So a recent major project at work has been converting us off of Lotus Notes to Exchange 2007. All I can say is thank god, it was painful going from Exchange 5.5 to Notes. I’m sure that’ll bring the out the Notes faithful to defend their religion, but anyone who’s sat on the client end of Notes more than likely shares my sentiments. In any event, it’s given me the opportunity to take on several new skillsets that I wouldn’t have been exposed to with my current employer, as I transferred into the team working on the conversion project from a much less interesting position.
Specifically, I’ve been working with Powershell a lot, as I’m sure any Exchange 2007 admins are aware it’s the heavy-lifting interface for Exchange administration. One of the things I have always disliked about administering most Microsoft products has been their lack of decent command line interfaces. Of course it appears most admins are perfectly OK with that, but I’ve always been a fan of automating as much of my job as possible. I’d rather spend 2 hours writing a script or batch file than spend 2 hours moving the mouse around. Especially if there’s any chance I’ll have to repeat that activity anytime in the future. I’m of the general school of thought that any senior level system administrator (regardless of the platform) should be able to handle basic shell scripts to automate repetitive aspects of their job.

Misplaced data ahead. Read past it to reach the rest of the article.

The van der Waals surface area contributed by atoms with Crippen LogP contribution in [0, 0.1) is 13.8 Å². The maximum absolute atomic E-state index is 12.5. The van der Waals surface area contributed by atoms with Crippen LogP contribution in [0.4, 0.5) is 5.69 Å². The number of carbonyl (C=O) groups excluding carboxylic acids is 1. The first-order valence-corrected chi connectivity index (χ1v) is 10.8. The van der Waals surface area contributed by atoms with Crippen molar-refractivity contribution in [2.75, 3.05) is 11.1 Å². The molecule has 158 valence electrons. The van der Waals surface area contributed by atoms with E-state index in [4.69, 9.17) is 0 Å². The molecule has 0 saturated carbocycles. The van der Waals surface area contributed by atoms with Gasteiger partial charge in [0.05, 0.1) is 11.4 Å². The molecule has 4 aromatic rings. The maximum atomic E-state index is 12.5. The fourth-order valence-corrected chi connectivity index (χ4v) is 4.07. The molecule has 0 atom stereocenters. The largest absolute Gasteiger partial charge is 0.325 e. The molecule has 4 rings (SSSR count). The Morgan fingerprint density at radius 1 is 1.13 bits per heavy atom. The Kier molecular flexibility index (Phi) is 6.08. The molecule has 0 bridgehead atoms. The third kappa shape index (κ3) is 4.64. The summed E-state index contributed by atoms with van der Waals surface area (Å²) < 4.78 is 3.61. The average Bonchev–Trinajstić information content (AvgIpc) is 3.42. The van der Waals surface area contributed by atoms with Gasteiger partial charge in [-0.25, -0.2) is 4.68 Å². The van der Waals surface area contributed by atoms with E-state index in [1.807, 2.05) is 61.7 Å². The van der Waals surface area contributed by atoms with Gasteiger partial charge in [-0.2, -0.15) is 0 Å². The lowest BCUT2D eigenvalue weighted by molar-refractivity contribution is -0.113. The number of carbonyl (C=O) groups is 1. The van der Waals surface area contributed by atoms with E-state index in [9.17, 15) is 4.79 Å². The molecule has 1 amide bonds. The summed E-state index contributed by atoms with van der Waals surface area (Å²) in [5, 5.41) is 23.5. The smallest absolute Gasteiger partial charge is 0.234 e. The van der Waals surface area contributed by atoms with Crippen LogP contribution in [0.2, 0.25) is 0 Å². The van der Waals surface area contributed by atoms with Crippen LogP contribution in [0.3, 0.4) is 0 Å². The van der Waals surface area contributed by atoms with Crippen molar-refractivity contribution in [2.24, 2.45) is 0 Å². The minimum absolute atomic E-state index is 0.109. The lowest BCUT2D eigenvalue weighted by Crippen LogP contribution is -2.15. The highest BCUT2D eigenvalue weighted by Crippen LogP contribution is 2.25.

Since I’d previously worked with VBScript, Visual Basic for Applications, and Perl it wasn’t substantially hard to pick up powershell, and having watched a handful of coworkers who had no previous background with Powershell pick it up has been encouraging.
But to say that there hasn’t been a learning curve would be misleading. In that light, over the course of the next few weeks I plan on posting some of the things I have discovered in the course of picking up powershell and automating the general tasks that we’ve had for migrating from Notes to Exchange. Hopefully these examples can save someone else a few frustrating hours of research and debugging.